Friday, 24 January 2014

Someone please tell these geese!

George comes to say "hello"
It's a few months since George and the girls moved onto the farm.
They've been given the goose paddock all to themselves and have settled in well. The advantage of the goose paddock, if you are a goose, is that our friendly neighbour Don feeds you various goodies over the fence. And if you can't be bothered to break the skin and chew them yourself, he'll even cut them up into pieces for you! You also get to be first to HONK when a car or van pulls into the drive.

The Embdens, the white ones that is, go mad for an apple or a potato. They'll even go mining in the veg patch for root vegetables if allowed. The oldest boy has learned to gently take apples from my hand now. And we're not short of potatoes and fruit for the geese. We often get bags and boxes donated from friends' trees, or I'll find a box of apples or pears deposited down by Daisy's pen (courtesy of Don).

But George and the girls haven't quite cottoned on yet. They'll take the odd exploratory nibble, but then they just turn their nose (beak) up and walk (waddle) away. In fact, it was quite a while before they really started tucking into the grass. They just stood by the gate, as geese always want to be on the other side of a gate, and did not do very much at all. Goodness knows how they got to be such fine figures. I guess they may have been a little spoilt at their last home. After all, alongside horses, alpacas, rheas, an emu and some very fancy ornamental chickens, they must have been accustomed to a little luxury.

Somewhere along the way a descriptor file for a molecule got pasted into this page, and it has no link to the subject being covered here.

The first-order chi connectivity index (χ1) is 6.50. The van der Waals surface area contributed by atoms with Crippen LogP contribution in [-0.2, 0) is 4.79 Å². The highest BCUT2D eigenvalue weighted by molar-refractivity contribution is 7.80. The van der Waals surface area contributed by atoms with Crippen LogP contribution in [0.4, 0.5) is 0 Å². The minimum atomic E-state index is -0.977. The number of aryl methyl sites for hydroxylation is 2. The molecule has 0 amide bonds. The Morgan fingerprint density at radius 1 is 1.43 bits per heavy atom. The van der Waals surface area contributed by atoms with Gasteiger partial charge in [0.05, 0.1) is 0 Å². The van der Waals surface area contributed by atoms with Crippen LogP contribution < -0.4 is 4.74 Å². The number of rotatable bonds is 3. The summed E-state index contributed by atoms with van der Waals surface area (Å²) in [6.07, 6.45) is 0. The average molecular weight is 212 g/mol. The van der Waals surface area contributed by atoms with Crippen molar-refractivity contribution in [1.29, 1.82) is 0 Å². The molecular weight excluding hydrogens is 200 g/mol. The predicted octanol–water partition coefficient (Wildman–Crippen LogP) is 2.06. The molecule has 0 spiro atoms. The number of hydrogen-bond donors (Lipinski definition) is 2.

But not here! Animals have to earn their keep. Which means mowing grass.

Anyway, all the geese are getting along fine. The two groups only see each other through a fence, but as we get closer to breeding season - our friends had their first goose egg two days ago - the boys spend more time macho honking and neck stretching at each other. But they have their own, separate stables into which they put themselves at night and there is plenty of other grass for the white geese so they can live apart and there should never be any trouble. In fact the Embdens have done such a good job of cutting the back lawn that I have now opened the gate to the meadow and orchard for them. They never wander very far though.

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